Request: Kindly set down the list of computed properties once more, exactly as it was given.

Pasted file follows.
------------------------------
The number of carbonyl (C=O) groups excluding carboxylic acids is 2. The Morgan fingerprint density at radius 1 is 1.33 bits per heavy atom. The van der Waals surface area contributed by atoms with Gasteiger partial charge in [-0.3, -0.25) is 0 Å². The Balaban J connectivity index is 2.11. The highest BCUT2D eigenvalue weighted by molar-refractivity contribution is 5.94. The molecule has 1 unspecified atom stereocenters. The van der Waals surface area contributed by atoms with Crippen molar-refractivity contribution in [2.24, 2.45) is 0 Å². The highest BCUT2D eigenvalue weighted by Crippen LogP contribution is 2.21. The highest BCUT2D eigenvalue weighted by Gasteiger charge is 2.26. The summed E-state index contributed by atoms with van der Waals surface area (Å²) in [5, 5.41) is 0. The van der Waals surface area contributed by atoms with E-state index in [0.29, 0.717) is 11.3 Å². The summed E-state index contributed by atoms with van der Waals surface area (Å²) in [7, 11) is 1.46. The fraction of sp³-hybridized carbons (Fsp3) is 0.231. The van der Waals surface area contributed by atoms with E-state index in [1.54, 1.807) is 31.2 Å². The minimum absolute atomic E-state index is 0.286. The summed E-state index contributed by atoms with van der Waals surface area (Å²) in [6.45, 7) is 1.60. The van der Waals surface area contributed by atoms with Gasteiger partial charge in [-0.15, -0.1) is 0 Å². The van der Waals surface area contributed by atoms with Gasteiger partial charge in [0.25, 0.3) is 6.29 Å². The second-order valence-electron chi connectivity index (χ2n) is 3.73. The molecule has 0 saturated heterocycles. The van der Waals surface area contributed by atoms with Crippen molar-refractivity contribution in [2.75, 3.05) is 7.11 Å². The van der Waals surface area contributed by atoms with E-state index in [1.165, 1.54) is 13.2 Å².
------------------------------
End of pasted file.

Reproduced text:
The number of carbonyl (C=O) groups excluding carboxylic acids is 2. The Morgan fingerprint density at radius 1 is 1.33 bits per heavy atom. The van der Waals surface area contributed by atoms with Gasteiger partial charge in [-0.3, -0.25) is 0 Å². The Balaban J connectivity index is 2.11. The highest BCUT2D eigenvalue weighted by molar-refractivity contribution is 5.94. The molecule has 1 unspecified atom stereocenters. The van der Waals surface area contributed by atoms with Crippen molar-refractivity contribution in [2.24, 2.45) is 0 Å². The highest BCUT2D eigenvalue weighted by Crippen LogP contribution is 2.21. The highest BCUT2D eigenvalue weighted by Gasteiger charge is 2.26. The summed E-state index contributed by atoms with van der Waals surface area (Å²) in [5, 5.41) is 0. The van der Waals surface area contributed by atoms with E-state index in [0.29, 0.717) is 11.3 Å². The summed E-state index contributed by atoms with van der Waals surface area (Å²) in [7, 11) is 1.46. The fraction of sp³-hybridized carbons (Fsp3) is 0.231. The van der Waals surface area contributed by atoms with E-state index in [1.54, 1.807) is 31.2 Å². The minimum absolute atomic E-state index is 0.286. The summed E-state index contributed by atoms with van der Waals surface area (Å²) in [6.45, 7) is 1.60. The van der Waals surface area contributed by atoms with Gasteiger partial charge in [-0.15, -0.1) is 0 Å². The van der Waals surface area contributed by atoms with Gasteiger partial charge in [0.25, 0.3) is 6.29 Å². The second-order valence-electron chi connectivity index (χ2n) is 3.73. The molecule has 0 saturated heterocycles. The van der Waals surface area contributed by atoms with Crippen molar-refractivity contribution in [2.75, 3.05) is 7.11 Å². The van der Waals surface area contributed by atoms with E-state index in [1.165, 1.54) is 13.2 Å².